In Steven Hales (ed.), A Companion to Relativism. Blackwell (2011)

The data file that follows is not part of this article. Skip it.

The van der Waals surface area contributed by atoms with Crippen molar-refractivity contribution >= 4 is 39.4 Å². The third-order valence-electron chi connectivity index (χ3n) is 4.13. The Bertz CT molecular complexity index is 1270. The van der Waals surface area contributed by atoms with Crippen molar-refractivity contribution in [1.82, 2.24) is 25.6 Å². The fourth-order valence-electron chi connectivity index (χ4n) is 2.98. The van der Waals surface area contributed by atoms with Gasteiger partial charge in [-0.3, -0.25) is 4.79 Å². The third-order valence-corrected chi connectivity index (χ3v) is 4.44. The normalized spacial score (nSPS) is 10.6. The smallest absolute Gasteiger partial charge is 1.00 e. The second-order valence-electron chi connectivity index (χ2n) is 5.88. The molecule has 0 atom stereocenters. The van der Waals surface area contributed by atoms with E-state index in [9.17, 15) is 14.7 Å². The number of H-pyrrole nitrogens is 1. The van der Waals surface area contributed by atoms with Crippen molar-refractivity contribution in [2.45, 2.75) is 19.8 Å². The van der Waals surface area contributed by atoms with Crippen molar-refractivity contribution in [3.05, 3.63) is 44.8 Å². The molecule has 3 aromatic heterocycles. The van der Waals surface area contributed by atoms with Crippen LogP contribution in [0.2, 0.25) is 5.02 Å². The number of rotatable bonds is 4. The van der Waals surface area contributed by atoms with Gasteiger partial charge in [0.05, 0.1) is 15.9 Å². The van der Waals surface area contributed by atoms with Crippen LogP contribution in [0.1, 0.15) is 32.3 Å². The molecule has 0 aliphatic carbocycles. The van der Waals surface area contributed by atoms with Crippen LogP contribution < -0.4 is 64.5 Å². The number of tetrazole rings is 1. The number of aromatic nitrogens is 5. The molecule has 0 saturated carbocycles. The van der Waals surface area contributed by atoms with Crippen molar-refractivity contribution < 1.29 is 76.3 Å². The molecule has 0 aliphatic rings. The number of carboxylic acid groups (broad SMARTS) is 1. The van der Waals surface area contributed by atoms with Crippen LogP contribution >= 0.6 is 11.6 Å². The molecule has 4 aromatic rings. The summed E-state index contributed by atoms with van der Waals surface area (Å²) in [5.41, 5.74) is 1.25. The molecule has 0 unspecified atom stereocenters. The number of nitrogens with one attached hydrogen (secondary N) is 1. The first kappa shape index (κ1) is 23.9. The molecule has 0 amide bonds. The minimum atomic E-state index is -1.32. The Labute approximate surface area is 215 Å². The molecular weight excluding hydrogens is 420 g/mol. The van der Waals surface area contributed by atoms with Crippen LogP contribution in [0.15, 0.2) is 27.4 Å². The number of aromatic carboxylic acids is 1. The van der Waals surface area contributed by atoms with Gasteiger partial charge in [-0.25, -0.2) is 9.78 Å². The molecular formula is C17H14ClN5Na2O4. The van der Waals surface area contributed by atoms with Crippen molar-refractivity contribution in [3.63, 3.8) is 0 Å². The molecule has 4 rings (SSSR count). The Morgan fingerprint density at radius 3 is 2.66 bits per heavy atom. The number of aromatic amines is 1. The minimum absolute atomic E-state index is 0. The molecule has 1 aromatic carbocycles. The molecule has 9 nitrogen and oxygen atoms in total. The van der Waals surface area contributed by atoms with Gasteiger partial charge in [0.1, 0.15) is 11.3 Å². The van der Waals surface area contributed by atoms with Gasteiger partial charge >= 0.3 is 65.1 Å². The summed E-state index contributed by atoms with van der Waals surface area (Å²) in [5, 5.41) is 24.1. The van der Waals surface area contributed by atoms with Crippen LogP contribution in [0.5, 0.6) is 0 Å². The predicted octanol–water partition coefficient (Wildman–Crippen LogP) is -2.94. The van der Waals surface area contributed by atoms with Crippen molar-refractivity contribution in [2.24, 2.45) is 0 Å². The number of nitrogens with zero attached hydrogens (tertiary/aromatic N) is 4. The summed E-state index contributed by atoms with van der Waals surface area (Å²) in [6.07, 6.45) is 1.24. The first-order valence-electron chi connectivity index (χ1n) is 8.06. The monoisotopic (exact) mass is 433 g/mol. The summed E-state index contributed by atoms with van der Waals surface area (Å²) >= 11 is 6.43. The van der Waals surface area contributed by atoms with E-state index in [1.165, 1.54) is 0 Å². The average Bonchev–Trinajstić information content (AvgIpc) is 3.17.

|Abstract||The paper looks at three big ideas that have been associated with the term “relativism.” The first maintains that some property has a higher-degree than might have been thought. The second that the judgments in a particular domain of discourse are capable only of relative truth and not of absolute truth (an idea that is sometimes associated with the idea of “faultless disagreement.”) And the third, which I dub with the oxymoronic label “absolutist relativism,” seeks to locate relativism in our acceptance of certain sorts of spare absolutist principles. The first idea is well illustrated by the famous cases drawn from physics, but is ill suited for providing a model for the sorts of relativism about normative domains that have most interested philosophers. The second idea – according to which it is the truth of certain judgments that is relative – seems subject to a very difficult dilemma. The final idea provides a coherent model of cases like etiquette but is not plausibly applied to the moral or epistemic domains.|
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